- The U.S. pizza industry is worth nearly $46 billion in revenue as of September with the top pizza chains dominating the industry with nearly a 60% slice of the market, or $26 billion. Independent and small chains are worth nearly $19 million in revenue. The North America pizza market is expected to grow 10.2% in the next five years, PMQ Pizza Magazine reports.
- Domino’s dominates the segment with sales just shy of $6 billion in 2017 growing 11% compared to 2016. Pizza Hut, which used to dominate the segment, dropped 4.2% in sales to $5.5 billion in 2017.
- The fast casual pizza segment, which was booming a few years ago, appears to have reached saturation and started to decline in same store sales and unit growth slowing in 2016 to 2017. Pieology, which had 25% sales growth and 68% unit growth in 2015 to 2016, slowed to a pace of 16% sales growth and 3% unit growth in 2016 to 2017.
Pizza remains a stalwart in the quick service restaurant industry despite some declining sales among top competitors Pizza Hut and Papa John’s. A recent survey by PMQ revealed that over 60% of companies surveyed increased sales compared to the last year, according to PMQ Pizza Magazine. Although hamburger-focused restaurants garner the largest share of QSR sales at 30%, pizza companies are second in the QSR industry with 15% market share, according to Franchise Help. A majority of consumers also eat pizza at least once per month, PMQ Pizza Magazine reports.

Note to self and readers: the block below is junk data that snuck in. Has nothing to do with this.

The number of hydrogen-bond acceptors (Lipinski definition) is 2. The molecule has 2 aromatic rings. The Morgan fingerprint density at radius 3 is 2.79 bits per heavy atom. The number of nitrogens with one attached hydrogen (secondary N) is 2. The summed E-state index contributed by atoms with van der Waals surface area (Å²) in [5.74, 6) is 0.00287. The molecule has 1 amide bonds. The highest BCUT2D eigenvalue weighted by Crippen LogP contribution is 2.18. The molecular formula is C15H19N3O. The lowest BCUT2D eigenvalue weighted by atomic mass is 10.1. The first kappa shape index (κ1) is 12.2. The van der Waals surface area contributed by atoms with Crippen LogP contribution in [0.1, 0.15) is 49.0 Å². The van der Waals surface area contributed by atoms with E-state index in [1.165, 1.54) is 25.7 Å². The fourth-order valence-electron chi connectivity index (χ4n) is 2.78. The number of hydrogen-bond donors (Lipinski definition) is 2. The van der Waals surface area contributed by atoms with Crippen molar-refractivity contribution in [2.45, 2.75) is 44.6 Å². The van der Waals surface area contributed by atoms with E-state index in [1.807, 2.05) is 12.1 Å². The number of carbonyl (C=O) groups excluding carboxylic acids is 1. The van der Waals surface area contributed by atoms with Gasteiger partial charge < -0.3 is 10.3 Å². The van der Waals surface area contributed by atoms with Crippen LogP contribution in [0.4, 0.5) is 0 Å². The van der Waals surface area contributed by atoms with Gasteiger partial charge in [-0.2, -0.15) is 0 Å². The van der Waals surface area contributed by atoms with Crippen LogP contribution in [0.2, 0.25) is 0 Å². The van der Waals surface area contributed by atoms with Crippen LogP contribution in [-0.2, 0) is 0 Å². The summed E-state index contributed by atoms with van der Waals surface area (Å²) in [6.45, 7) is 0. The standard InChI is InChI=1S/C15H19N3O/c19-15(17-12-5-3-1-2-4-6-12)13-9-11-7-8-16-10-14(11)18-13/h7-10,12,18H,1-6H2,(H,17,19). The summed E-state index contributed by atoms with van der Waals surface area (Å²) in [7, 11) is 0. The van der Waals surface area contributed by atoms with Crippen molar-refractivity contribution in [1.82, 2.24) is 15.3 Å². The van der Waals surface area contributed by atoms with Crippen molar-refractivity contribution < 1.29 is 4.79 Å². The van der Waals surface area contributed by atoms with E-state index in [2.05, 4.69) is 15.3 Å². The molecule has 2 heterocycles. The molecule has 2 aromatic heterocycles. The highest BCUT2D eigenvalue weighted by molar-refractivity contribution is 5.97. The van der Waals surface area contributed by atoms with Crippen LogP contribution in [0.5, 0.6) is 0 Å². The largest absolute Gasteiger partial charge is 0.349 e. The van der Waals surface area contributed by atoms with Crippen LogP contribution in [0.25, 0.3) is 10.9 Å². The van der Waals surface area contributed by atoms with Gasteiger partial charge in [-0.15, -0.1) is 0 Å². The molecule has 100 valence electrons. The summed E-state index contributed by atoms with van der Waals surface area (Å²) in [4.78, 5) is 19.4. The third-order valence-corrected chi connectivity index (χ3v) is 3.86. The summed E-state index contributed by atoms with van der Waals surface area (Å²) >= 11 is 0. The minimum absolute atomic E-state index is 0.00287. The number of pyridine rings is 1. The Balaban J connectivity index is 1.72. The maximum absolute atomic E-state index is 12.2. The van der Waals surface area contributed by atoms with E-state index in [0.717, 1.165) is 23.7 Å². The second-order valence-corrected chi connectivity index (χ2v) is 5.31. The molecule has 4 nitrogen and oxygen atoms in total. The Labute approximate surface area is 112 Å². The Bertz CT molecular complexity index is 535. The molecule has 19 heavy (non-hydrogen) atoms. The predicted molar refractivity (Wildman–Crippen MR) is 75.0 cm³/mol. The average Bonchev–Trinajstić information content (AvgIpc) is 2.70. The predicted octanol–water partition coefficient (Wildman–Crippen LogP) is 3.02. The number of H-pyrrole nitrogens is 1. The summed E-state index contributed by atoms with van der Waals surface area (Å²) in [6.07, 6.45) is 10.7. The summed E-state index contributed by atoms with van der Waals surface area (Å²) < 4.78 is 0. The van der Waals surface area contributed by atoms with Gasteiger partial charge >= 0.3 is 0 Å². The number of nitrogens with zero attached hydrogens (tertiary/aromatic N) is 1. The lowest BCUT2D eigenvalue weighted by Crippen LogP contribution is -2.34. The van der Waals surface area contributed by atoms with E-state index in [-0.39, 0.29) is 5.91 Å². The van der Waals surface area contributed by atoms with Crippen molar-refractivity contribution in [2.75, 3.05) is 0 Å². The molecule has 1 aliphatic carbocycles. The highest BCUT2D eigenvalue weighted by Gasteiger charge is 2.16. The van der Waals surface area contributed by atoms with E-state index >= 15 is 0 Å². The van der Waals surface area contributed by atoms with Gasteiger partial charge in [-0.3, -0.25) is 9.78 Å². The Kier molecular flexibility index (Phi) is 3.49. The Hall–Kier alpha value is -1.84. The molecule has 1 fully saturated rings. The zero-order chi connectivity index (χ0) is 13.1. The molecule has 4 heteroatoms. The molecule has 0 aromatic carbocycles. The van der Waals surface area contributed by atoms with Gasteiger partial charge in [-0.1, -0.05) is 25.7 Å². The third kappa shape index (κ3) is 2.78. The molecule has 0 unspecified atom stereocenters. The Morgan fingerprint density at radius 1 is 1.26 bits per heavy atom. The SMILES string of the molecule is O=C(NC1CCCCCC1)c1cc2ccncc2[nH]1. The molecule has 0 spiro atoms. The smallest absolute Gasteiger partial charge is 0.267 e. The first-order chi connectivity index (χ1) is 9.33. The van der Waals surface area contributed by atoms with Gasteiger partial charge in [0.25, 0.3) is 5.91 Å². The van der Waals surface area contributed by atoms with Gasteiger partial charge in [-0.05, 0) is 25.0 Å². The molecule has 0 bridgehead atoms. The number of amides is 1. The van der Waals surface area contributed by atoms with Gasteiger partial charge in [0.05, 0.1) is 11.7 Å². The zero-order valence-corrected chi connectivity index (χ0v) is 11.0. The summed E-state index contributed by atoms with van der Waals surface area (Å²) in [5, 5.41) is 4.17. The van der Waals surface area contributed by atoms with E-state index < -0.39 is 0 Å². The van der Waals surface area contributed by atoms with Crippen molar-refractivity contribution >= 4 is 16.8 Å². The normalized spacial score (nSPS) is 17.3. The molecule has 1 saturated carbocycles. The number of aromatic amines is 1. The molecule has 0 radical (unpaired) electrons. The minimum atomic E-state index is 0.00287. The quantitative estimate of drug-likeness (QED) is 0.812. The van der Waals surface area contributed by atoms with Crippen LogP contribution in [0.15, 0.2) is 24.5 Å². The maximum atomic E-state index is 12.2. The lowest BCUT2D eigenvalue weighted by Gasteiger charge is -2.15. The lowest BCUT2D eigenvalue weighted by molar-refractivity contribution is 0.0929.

Domino’s has been leveraging technology to provide consumers with a plethora of ways to quickly order their favorite pizzas and it seems to be paying off. Earlier this year it unveiled Hotspots, where consumers can go to a set destination, such as a park, and have pizza delivered to them. Executives told investors that Hotspots helped generate additional attention for the brand. Same-store sales rose 6.3% domestically during the third quarter ending in September. In the U.S., year-to-date, Domino’s opened 140 stores while closing seven.
Comparatively, Pizza Hut grew same-store sales by 1% and declined units by 1% during the third quarter, according to a call with investors. Both Pizza Hut and Papa John’s have been rolling out new technologies or enhancing their rewards programs, but it could be some time before they can catch up to the same pace at Domino’s.
With a Papa John’s sale still up in the air, it may not be until after the brand sells or things settle down internally before the company has a chance to catch up. Last quarter, Papa John’s comparable sales in North America declined by 9.8%.
Fast casual pizza chains appear to be holding their own despite a recent slowdown in growth. The slower pace could simply be a sign of market saturation, according to PMQ Pizza Magazine, rather than a declining interest from consumers. These fast casual chains offer more individual pizza that can make them more ideal for lunch than the pizza offered big chains. They also offer a wider variety of toppings and healthier options than some of the larger chains. Now that these chains have reached saturation after a few years of explosive growth, the next five years will help determine whether these companies are a passing fad or are here to stay.